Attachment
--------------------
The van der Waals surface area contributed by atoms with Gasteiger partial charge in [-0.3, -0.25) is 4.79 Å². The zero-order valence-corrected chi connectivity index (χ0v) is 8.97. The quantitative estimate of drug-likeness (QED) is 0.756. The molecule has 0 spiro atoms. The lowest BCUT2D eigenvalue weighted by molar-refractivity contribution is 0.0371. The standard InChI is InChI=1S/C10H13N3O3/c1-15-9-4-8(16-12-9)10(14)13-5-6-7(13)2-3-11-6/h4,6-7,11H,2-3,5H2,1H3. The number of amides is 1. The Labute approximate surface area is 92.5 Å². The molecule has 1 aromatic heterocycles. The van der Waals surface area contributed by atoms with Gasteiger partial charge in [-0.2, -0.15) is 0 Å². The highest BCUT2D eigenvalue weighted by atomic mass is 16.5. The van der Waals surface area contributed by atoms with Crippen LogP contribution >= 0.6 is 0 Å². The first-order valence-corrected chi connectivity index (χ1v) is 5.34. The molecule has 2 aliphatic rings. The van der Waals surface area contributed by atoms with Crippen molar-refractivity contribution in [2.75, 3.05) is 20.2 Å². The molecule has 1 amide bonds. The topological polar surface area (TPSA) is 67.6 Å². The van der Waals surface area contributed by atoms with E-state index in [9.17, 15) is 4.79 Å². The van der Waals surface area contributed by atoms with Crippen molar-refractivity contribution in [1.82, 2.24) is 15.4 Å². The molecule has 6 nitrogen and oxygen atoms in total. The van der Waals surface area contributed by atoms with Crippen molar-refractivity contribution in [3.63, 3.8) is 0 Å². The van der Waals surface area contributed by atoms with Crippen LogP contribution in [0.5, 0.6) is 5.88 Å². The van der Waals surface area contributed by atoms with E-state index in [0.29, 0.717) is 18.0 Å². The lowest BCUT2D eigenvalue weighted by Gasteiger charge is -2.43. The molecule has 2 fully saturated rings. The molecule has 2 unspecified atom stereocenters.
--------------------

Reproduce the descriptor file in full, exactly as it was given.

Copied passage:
The van der Waals surface area contributed by atoms with Gasteiger partial charge in [-0.3, -0.25) is 4.79 Å². The zero-order valence-corrected chi connectivity index (χ0v) is 8.97. The quantitative estimate of drug-likeness (QED) is 0.756. The molecule has 0 spiro atoms. The lowest BCUT2D eigenvalue weighted by molar-refractivity contribution is 0.0371. The standard InChI is InChI=1S/C10H13N3O3/c1-15-9-4-8(16-12-9)10(14)13-5-6-7(13)2-3-11-6/h4,6-7,11H,2-3,5H2,1H3. The number of amides is 1. The Labute approximate surface area is 92.5 Å². The molecule has 1 aromatic heterocycles. The van der Waals surface area contributed by atoms with Gasteiger partial charge in [-0.2, -0.15) is 0 Å². The highest BCUT2D eigenvalue weighted by atomic mass is 16.5. The van der Waals surface area contributed by atoms with Crippen LogP contribution >= 0.6 is 0 Å². The first-order valence-corrected chi connectivity index (χ1v) is 5.34. The molecule has 2 aliphatic rings. The van der Waals surface area contributed by atoms with Crippen molar-refractivity contribution in [2.75, 3.05) is 20.2 Å². The molecule has 1 amide bonds. The topological polar surface area (TPSA) is 67.6 Å². The van der Waals surface area contributed by atoms with E-state index in [9.17, 15) is 4.79 Å². The van der Waals surface area contributed by atoms with Crippen molar-refractivity contribution in [1.82, 2.24) is 15.4 Å². The molecule has 6 nitrogen and oxygen atoms in total. The van der Waals surface area contributed by atoms with Crippen molar-refractivity contribution in [3.63, 3.8) is 0 Å². The van der Waals surface area contributed by atoms with Crippen LogP contribution in [0.5, 0.6) is 5.88 Å². The van der Waals surface area contributed by atoms with E-state index in [0.29, 0.717) is 18.0 Å². The lowest BCUT2D eigenvalue weighted by Gasteiger charge is -2.43. The molecule has 2 fully saturated rings. The molecule has 2 unspecified atom stereocenters.